When pushed for more information about practices with potentially adverse human rights or environmental impacts, companies sometimes refuse to disclose information, making it difficult for those impacted to identify the company/ies responsible for the harm.

There are different reasons why companies refuse to disclose information that potentially links them to human rights impacts. Whatever the reason for non-disclosure, one of the effects is that it obscures accountability for negative human rights impacts in their operations. Corporations have claimed that disclosing certain information and working with other organisations to improve transparency and human rights would amount to a violation of competition law.[1] Refusing to disclose information can also surface as a legal defence. Companies also use the excuse of a practice being a trade secret in order to justify non-disclosure.[2]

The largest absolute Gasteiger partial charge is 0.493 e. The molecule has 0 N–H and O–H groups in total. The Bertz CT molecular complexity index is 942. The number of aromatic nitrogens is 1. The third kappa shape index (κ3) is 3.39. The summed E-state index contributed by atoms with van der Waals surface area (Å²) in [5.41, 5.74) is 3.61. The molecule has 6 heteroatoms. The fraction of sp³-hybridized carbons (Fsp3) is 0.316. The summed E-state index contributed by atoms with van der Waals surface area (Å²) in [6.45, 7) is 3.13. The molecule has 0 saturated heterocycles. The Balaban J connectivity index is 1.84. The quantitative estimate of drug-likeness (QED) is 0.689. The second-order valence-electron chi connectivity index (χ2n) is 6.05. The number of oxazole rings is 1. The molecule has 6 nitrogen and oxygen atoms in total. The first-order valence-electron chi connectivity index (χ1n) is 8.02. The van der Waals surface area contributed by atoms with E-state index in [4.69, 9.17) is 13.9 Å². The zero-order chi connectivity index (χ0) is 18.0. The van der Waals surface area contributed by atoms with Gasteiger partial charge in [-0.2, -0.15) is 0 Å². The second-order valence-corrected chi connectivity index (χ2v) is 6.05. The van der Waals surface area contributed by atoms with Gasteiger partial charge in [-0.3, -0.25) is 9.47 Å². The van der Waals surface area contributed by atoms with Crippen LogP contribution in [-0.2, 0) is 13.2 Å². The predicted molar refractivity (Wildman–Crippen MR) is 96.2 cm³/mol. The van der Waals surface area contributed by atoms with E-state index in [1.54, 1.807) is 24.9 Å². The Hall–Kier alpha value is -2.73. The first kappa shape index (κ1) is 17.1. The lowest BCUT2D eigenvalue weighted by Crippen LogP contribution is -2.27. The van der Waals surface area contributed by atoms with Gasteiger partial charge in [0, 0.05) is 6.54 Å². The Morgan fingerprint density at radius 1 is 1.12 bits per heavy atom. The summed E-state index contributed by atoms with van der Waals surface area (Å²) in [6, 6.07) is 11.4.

When it comes to supply chains, many corporations will remain guarded about revealing who their suppliers are or feign ignorance, making it difficult to tie them to human rights impacts and environmental harms within these supply chains. Although companies generally will not publish detailed supply chain information on their website or in public reporting, a number of big garment brands[3] and multinational food and retail companies are now disclosing information on their first- and sometimes second-tier suppliers,[4] proving it is possible to share this information.

[1] Aruna Kashyap and others, Follow the Thread: The Need for Supply Chain Transparency in the Garment and Footwear Industry (New York: Human Rights Watch, 2017), 33., https://www.hrw.org/report/2017/04/20/follow-thread/need-supply-chain-transparency-garment-and-footwear-industry (accessed November 5, 2019); Clean Clothes Campaign and others.

[2] Lee; The Associated Press, “Samsung linked to worker’s rare disease, court says,” CBS News, August 30, 2017, https://www.cbsnews.com/news/samsung-linked-to-workers-rare-disease-court-says/ (accessed November 5, 2019

[3] For example: https://cleanclothes.org/file-repository/garment_industry_brochure_dec_2019-1.pdf/view

[4] For example: https://www.behindthebrands.org/issues/transparency/; and more recently Unilever for its tea supply chain: https://www.unilever.com/news/press-releases/2019/time-for-tea-unilever-publishes-full-global-list-of-tea-suppliers.html; and Albert Heijn for private label orange juice: https://www.simsupplychain.com/about_powerchain_juice_case/